Stay Connected to the College via Web, social media News/Events: college.unc.edu Facebook: www.facebook.com/UNC.College YouTube: youtube.com/user/UNCCollege Instagram: instagram.com/unccollege Twitter: twitter.com/unccollege

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Online

Mary Lide Parker

Carolina Arts & Sciences

ONLINE EXTRAS


H I G H L I G H T S

‘Can-Do’ Dean to Step Down

Gil will return to teaching, research in psychology B y

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Jackie Fritsch

L E F T: “There is never a best time to leave a job you love,” said Gil, stepping down after six years at the helm of the College, “but it’s the right time to return to teaching.” A national search for her successor is underway.

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ne of the first and most important actions Karen Gil took when she became dean of the College of Arts and Sciences in July 2009 was to instill a culture of “getting to yes,” said those who have worked closely with her. Maintaining morale and positivity was no easy feat in 2009. The nation was in the throes of the worst economic recession since the Depression. The University’s budget was severely constrained. Faculty recruitment and retention were major issues. The College had had five deans or interim deans in six years. “She wanted us to be known as the ‘Can-Do Dean’s Office,’” said Tammy McHale, senior associate dean for finance and planning, to focus on creative solutions and short- and long-term goals instead of fixating on obstacles and limited resources. McHale said her team still uses the “can-do” phrase today when facing challenges. Gil, who announced in November that she will step down as dean at the end of the academic year to return to the department of psychology, provided muchneeded stability and implemented several key measures that have strengthened the College and positioned it for the needs of the 21st century, said Jonathan Hartlyn, senior associate dean for social sciences and global programs. Under Gil, the College: • Began transforming large lecture classes to make them more engaging and effective. Carolina has received national recognition for its efforts in implementing “active learning” strategies, and the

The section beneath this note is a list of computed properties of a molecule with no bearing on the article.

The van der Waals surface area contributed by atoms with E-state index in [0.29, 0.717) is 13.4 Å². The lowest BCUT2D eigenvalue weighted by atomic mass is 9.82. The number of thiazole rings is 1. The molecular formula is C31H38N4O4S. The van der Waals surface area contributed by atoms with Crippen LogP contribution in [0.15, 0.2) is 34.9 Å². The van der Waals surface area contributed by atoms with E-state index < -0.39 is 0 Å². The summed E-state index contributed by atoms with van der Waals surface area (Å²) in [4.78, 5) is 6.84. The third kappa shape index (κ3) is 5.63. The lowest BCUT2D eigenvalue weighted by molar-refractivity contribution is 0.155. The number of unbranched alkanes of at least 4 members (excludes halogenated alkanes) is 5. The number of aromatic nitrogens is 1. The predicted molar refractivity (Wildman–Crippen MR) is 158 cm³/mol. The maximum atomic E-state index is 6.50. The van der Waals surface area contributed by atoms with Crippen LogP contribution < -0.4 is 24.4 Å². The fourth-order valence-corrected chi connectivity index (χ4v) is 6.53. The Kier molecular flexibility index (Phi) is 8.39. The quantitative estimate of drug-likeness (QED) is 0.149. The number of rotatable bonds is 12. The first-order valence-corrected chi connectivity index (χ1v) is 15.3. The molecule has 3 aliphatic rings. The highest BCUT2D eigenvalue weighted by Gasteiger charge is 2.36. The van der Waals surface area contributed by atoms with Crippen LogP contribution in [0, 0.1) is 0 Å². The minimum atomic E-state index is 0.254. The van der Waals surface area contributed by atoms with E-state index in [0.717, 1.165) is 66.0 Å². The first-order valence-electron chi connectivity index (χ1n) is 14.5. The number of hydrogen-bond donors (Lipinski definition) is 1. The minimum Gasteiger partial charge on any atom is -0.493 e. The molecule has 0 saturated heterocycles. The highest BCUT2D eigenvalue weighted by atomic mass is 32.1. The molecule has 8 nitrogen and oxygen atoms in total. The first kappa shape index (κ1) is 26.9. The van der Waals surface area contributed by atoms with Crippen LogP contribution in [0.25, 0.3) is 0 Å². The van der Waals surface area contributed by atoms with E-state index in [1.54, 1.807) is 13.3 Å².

College now has a director of instructional innovation. • Created the first new science departments in 40 years — applied physical sciences and biomedical engineering — to respond to growing demand for the disciplines. • Advanced global education at Carolina by hiring more faculty in the social sciences, humanities and fine arts with global expertise, launching a master’s in global studies program and raising funds for studyabroad and foreign internship experiences. • Expanded digital education through the Digital Humanities Lab and Initiative. • Strengthened the popular minor in entrepreneurship, adding new areas of concentration and a new office suite for faculty and student collaborations. • Doubled the size of Honors Carolina by adding new faculty positions. • Saw its endowment grow from $375 million to more than $600 million. Currently, 26 percent of College faculty are supported at least in part by private funding, an increase of over 2 percent in six years (no small feat in a tough economic climate and considering that the number of tenured and tenure-track positions in the College also grew). • Hired its first director of faculty diversity initiatives, hired more women in the sciences and enhanced recruitment and advancement efforts for faculty members from diverse backgrounds. Many who worked with her praised Gil for her vision, her strategic focus, her support for academic department chairs, creating an